It was a low-key affair, which gave Philly's typewriter-ribbon stained reporters ample time to ask Moses Malone about his sore knees.  And hey, Mo, since time permits, why not give us your playoff prediction. “Fo', Fo', Fo,'” he told them. So there it was.


Malone's prediction, translated, was a call for the sweep of all sweeps: a prediction that the Sixers would not lose a single playoff game en route to a championship, and during the NBA’s ballyhooed Golden Era, no less. Moses wasn’t known as an arrogant sort, more of the type to shoot it to you straight, so his repeated not-quite-a-word was bond, almost as tight as the 76ers themselves.

“I think it rallied the Sixers. They totally got behind it because they thought they were that good. That was their personae,” says longtime Sports Illustrated NBA writer Jack McCallum. There was no fear of Mo’s exhortation becoming the dreaded—really kind of ridiculous when you think about it—“bulletin board material” for the likes of Ed Sherod, Truck Robinson, and Paul Westphal.

The team was well aware that it was their time for a chip, in large part because they had the best player in the world and his large posterior dominating the paint. Also, not-unhelpfully, Julius Erving was still running his clinic.

“Moses didn’t care if his shot got blocked, he probably preferred it, so he could get an offensive rebound, get fouled, and score the basket. He had touch and strength, which you didn’t see back then with guys his size,” says Jones, who now coaches middle school basketball at Carmel Christian School in Charlotte, North Carolina. “We were the shortest team in the league, but we could score inside and from the wings. And we recognized our biggest strength was defense.”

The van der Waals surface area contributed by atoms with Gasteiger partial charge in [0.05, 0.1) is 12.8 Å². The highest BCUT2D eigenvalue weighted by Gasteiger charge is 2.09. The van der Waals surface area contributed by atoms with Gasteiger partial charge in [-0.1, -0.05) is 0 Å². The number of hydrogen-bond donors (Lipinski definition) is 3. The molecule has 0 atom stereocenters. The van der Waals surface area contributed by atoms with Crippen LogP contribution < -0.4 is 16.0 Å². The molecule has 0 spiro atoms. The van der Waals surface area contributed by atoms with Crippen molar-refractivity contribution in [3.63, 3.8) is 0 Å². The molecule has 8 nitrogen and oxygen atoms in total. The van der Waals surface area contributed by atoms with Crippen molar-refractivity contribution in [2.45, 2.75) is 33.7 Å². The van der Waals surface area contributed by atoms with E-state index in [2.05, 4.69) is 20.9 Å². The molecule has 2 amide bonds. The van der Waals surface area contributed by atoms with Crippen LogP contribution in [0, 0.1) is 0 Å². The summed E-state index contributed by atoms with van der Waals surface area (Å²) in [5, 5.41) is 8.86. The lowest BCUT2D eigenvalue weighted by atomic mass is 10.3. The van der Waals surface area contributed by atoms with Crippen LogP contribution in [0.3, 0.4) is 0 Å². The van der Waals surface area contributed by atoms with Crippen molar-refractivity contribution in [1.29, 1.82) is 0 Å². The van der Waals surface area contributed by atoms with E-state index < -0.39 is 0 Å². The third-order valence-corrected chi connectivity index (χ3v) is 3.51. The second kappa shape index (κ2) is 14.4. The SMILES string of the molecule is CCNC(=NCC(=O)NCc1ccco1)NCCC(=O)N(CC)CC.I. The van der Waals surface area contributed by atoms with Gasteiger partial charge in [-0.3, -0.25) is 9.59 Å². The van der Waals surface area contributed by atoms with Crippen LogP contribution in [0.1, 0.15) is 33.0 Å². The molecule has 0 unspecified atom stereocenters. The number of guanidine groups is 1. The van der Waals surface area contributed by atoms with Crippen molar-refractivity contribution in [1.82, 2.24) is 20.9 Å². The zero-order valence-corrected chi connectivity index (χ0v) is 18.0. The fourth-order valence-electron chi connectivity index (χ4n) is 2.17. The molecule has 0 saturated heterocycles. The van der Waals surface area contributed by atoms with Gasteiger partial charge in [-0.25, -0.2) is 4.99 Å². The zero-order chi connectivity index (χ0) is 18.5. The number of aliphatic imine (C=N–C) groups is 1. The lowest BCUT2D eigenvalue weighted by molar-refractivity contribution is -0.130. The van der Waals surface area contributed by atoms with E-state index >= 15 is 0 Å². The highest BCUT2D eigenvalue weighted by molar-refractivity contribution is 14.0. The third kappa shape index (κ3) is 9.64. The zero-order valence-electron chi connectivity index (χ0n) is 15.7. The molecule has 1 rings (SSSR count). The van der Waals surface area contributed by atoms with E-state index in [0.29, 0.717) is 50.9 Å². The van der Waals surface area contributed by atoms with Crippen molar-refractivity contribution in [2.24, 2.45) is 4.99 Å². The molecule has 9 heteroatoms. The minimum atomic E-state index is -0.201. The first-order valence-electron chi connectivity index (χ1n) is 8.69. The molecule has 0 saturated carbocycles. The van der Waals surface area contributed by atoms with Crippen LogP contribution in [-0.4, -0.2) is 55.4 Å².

Teammates swear Moses could be a cutup away from the spotlight, but in public, he wouldn’t say jack. And when he did speak, his low and world-historically guttural small-town Virginia patois didn’t come within 90-feet of the polished camera-ready patter of Dr. J. But Moses’s talk-softly-and-bang-in-the-post-like-a-ton-of-bricks approach epitomized who he was. What’s an ongoing case of marble mouth between friends and enemies?

“The characterizations of him from then are vaguely racist—that he was a dumb guy who didn't talk well," McCallum says. "But he mumbled, was hard to understand, and wasn't really interested in expressing himself. Moses’s predisposition to be incomprehensible wasn't something racist. It was just a fact.” McCallum offered an anecdote that shows both Malone's resolute unpretentiousness and frankly ambivalent relationship with the King's English:

Someone asked him what he planned to do that summer. He answered something that sounded like SWIMINPOOL.

‘Oh, do you have a pool, Moses?’

‘No,’ he answered. ‘Swim. And play pool.’”

For Sixers folk, though, “Fo' Fo' Fo'" was as eloquent as any Shakesperean sonnet. It was, first and foremost, a declaration of greatness the likes of which the league had never witnessed. Really, Moses? The Sixers are going to go undefeated? Through the playoffs? Namath’s “guarantee”'s got nothing on “Fo', Fo', Fo'." Any given Sunday and whatnot. Make it a dozen and call Dr. J in the morning, Broadway Joe.

Beyond being an incredibly ballsy thing to say, “Fo', Fo', Fo'” carried a certain childlike quality, in cadence, in sound-it-out-phonics, and in its homophonic symbiosis to the big fella what lived atop a beanstalk. At 6-10, 215lb., Malone was far from the biggest physical presence in the league. But in the spring of 1983, he cast a giant shadow over the NBA, not just willing but eager to go out every night to grind up bones and make his bread. "Fe-fi-fo-fum, I smell the blood of Mag-ic John-son..."

The bitch of it is, the 1983 Philadelphia 76ers damn near pulled it off. They swept the Knicks, lost once to the Milwaukee Bucks, and then broke out the brooms against Kareem, Magic and the hated Lakers, a dogged effort if there ever was one considering the 76ers were down at halftime in all four games. “Fo,' Fo', Fo'” wasn’t simply an off-the-cuff remark for the press corps, it was a goddamn prophecy. The Sixers came closer to pulling it off than you probably even know, know, know.

“To this day, Moses says that at the end of Game Four in Milwaukee he was open under the basket and if Andrew Toney had thrown the ball inside it would have been 'Fo', Fo', Fo,’” says Cureton with the laugh of man still enjoying the ride. “They’ve been arguing about this for thirty years.”